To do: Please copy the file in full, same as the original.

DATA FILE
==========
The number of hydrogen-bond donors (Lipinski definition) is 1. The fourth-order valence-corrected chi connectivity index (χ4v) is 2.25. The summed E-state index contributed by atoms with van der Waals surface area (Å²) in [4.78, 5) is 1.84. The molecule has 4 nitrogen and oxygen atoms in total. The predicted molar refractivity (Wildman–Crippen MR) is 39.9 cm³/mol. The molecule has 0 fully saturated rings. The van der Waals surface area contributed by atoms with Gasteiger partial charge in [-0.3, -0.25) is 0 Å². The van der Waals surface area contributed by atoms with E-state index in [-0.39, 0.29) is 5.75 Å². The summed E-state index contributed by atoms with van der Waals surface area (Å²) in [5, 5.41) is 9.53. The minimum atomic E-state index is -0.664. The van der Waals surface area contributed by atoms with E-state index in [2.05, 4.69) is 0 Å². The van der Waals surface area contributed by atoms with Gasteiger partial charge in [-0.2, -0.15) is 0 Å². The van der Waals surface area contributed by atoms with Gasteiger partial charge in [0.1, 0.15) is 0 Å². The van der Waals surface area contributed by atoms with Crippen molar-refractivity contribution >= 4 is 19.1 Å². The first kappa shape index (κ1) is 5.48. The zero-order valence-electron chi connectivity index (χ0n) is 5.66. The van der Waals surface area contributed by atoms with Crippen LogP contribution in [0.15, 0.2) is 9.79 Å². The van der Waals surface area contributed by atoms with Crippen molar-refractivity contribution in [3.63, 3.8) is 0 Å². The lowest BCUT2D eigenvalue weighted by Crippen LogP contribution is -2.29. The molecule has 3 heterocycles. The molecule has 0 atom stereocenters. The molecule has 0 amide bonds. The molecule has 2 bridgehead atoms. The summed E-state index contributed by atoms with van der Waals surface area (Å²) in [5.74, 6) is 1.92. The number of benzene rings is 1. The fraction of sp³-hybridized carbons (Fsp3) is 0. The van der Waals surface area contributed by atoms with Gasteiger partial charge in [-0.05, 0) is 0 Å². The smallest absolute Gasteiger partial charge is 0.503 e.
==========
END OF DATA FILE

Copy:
The number of hydrogen-bond donors (Lipinski definition) is 1. The fourth-order valence-corrected chi connectivity index (χ4v) is 2.25. The summed E-state index contributed by atoms with van der Waals surface area (Å²) in [4.78, 5) is 1.84. The molecule has 4 nitrogen and oxygen atoms in total. The predicted molar refractivity (Wildman–Crippen MR) is 39.9 cm³/mol. The molecule has 0 fully saturated rings. The van der Waals surface area contributed by atoms with Gasteiger partial charge in [-0.3, -0.25) is 0 Å². The van der Waals surface area contributed by atoms with E-state index in [-0.39, 0.29) is 5.75 Å². The summed E-state index contributed by atoms with van der Waals surface area (Å²) in [5, 5.41) is 9.53. The minimum atomic E-state index is -0.664. The van der Waals surface area contributed by atoms with E-state index in [2.05, 4.69) is 0 Å². The van der Waals surface area contributed by atoms with Gasteiger partial charge in [-0.2, -0.15) is 0 Å². The van der Waals surface area contributed by atoms with Gasteiger partial charge in [0.1, 0.15) is 0 Å². The van der Waals surface area contributed by atoms with Crippen molar-refractivity contribution >= 4 is 19.1 Å². The first kappa shape index (κ1) is 5.48. The zero-order valence-electron chi connectivity index (χ0n) is 5.66. The van der Waals surface area contributed by atoms with Crippen LogP contribution in [0.15, 0.2) is 9.79 Å². The van der Waals surface area contributed by atoms with Crippen molar-refractivity contribution in [3.63, 3.8) is 0 Å². The lowest BCUT2D eigenvalue weighted by Crippen LogP contribution is -2.29. The molecule has 3 heterocycles. The molecule has 0 atom stereocenters. The molecule has 0 amide bonds. The molecule has 2 bridgehead atoms. The summed E-state index contributed by atoms with van der Waals surface area (Å²) in [5.74, 6) is 1.92. The number of benzene rings is 1. The fraction of sp³-hybridized carbons (Fsp3) is 0. The van der Waals surface area contributed by atoms with Gasteiger partial charge in [-0.05, 0) is 0 Å². The smallest absolute Gasteiger partial charge is 0.503 e.